“Just So Science” – How Saturn Lost his Ears

By Elf Eldridge 01/05/2011

Well I’ve been doing far to much ranting and far too little hard science recently so here’s something everyone can enjoy!

In NZ we’re really lucky at this time of the year to have a great view of the planet Saturn which appears over the eastern horizon after dark and rotates upwards and towards the north as the night goes on. It can be a little tricky to find if you’re not familiar with the skies though! So look for two bright ‘stars’ on a flat line above the eastern horizon. If you’re doing this at dusk these will be the only two ‘stars’ visible.

Saturn showing Polar Aurora
Saturn showing Polar Aurora

The right hand one (southernmost) is a star called Spica, the main star in Virgo, a blue giant blazing away about 260 light years away from us. The left hand one (northernmost) is actually the planet Saturn and often has a distinct yellow/cream hue through a pair of binoculars. Through a large telescope it looks magnificent, and entirely ‘cartoonish’, exactly like this image (excepting the aurora!). The famous rings were initially described as ‘ears‘ (think ears on a teacup rather than the biological variety) by Galileo, and their is still a considerable amount of debate as to their origin. Two of the main theories are that they are leftover debris from Saturn’s formation or the remnants of moons destroyed by the tidal forces between Saturn and its satellites.

On good clear nights, of which there weren’t many during the ‘International Month of Astronomy’ (April), a decent telescope can make out several of the big moons as dots of light on either side in line with the equatorial belts.  The most obvious of these is the largest, Titan, boasting a radius greater than that of the planet Mercury and, perhaps most surprisingly, an atmosphere of mostly Nitrogen and Methane which it what gives it its famous ‘orange’ glow.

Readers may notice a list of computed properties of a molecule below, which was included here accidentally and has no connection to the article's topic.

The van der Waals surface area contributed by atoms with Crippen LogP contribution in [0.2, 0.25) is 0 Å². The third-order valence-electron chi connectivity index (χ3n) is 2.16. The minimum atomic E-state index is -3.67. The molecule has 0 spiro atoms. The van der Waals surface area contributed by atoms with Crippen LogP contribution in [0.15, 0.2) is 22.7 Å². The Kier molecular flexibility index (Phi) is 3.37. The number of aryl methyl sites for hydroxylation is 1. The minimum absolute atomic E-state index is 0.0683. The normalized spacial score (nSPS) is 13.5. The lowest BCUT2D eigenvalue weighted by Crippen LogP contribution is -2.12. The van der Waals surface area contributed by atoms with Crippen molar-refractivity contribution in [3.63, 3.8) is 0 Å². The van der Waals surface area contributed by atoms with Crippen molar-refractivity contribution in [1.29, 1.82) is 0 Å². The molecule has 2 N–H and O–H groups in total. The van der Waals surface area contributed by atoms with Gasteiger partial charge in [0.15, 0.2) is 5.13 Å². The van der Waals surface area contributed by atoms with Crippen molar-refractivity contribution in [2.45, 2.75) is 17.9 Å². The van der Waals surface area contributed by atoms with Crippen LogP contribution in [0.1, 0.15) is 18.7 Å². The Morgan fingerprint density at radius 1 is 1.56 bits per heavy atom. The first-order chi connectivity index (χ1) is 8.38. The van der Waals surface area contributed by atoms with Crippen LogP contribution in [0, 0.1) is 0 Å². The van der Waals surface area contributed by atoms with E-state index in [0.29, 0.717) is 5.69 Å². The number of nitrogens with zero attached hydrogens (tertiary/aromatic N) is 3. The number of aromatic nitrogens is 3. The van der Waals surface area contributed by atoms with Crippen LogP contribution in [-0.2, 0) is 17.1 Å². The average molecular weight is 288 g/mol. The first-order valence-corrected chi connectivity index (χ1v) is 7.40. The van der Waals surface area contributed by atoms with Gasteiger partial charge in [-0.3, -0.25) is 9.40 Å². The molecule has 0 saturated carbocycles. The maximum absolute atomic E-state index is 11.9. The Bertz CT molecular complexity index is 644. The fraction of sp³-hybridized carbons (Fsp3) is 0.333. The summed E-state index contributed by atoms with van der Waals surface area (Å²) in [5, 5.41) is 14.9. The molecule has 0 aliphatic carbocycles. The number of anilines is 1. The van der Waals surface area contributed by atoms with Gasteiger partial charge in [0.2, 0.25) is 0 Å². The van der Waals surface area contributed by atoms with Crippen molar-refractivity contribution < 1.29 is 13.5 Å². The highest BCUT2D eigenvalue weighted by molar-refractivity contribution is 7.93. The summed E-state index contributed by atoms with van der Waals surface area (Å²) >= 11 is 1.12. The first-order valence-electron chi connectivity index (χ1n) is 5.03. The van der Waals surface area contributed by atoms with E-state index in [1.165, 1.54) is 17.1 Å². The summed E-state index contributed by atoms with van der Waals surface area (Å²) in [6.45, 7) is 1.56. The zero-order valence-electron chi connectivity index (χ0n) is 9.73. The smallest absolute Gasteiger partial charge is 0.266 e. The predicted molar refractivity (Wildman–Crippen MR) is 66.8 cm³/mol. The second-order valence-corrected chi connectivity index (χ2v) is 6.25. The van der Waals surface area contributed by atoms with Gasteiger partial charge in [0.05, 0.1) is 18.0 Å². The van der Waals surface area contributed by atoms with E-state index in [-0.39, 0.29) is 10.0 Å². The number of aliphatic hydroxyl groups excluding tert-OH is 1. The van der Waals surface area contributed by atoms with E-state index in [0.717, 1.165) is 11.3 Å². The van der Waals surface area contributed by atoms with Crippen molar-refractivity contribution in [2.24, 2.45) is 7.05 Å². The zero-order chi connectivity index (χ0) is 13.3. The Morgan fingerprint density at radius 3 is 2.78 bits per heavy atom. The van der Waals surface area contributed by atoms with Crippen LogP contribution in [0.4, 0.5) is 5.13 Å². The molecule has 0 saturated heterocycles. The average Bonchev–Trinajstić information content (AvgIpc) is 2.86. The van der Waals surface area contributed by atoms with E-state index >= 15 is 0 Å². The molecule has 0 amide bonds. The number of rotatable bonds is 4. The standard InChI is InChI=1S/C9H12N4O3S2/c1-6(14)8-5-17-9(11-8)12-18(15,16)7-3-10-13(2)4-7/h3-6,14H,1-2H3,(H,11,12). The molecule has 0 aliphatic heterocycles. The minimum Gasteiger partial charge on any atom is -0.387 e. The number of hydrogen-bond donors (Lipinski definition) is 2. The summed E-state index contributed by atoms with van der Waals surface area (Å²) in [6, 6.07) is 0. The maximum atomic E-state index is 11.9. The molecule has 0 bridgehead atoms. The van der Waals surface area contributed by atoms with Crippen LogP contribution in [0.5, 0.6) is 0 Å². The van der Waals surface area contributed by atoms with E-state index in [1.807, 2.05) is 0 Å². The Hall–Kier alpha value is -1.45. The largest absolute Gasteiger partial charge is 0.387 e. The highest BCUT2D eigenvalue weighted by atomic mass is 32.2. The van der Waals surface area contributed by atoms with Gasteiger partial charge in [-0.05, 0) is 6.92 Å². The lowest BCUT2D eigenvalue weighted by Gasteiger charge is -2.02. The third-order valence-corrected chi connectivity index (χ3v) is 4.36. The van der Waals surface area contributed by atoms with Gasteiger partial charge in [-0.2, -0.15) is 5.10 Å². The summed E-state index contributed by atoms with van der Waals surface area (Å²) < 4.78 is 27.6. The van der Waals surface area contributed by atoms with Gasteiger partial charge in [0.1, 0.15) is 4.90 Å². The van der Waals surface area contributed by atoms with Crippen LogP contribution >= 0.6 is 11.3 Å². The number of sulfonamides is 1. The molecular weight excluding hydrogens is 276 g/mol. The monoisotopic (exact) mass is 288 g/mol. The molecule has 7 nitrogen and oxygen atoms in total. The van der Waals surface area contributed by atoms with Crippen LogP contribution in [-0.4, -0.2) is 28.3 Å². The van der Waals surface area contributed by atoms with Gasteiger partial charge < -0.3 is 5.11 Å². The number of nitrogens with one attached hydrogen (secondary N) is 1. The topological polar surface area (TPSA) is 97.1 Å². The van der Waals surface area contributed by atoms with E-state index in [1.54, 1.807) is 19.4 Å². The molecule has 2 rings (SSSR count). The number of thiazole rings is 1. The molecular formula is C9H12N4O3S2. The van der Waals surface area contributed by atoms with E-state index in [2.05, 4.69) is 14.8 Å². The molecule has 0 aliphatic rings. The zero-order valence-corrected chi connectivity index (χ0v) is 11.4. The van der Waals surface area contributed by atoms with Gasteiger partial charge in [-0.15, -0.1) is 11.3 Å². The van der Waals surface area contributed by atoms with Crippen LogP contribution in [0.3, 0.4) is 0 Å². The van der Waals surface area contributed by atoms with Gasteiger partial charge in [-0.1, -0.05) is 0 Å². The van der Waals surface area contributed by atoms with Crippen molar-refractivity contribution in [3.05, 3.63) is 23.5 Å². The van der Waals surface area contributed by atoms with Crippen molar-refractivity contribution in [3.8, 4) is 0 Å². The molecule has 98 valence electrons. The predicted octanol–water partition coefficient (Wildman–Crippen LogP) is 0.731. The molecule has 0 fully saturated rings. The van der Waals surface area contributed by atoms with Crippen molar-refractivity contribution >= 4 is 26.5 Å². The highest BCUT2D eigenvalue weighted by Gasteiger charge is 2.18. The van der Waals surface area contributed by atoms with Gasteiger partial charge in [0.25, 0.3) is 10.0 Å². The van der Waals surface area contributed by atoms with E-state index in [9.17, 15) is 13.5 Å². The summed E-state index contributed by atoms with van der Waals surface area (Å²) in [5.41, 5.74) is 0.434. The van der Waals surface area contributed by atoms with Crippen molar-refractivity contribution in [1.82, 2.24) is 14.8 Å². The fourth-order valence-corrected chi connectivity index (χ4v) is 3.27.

Titans atmosphere as seen by Cassini
Titan's atmosphere as seen by Cassini
Titans surface as seen from Huygens Probe
Titan's Surface as seen by the Huygens Probe

The truly spectacular character of Titan’s surface was only hinted at during the Huygens Probe mission to its surface in early 2005. The discovery of what is now thought to be liquid methane pools on its surface, and a landscape that was shaped by the movement of this liquid marked the first time this had been found currently occurring anywhere other than on the earth (although there are suggestions of this occurring on Mars in the past). So if you haven’t had a chance yet, go out and take a look! Both Saturn and Spica are pretty spectacular even just with a pair of binoculars!

“And above all, watch with glittering eyes the whole world around you because the greatest secrets are always hidden in the most unlikely places” – Roald Dahl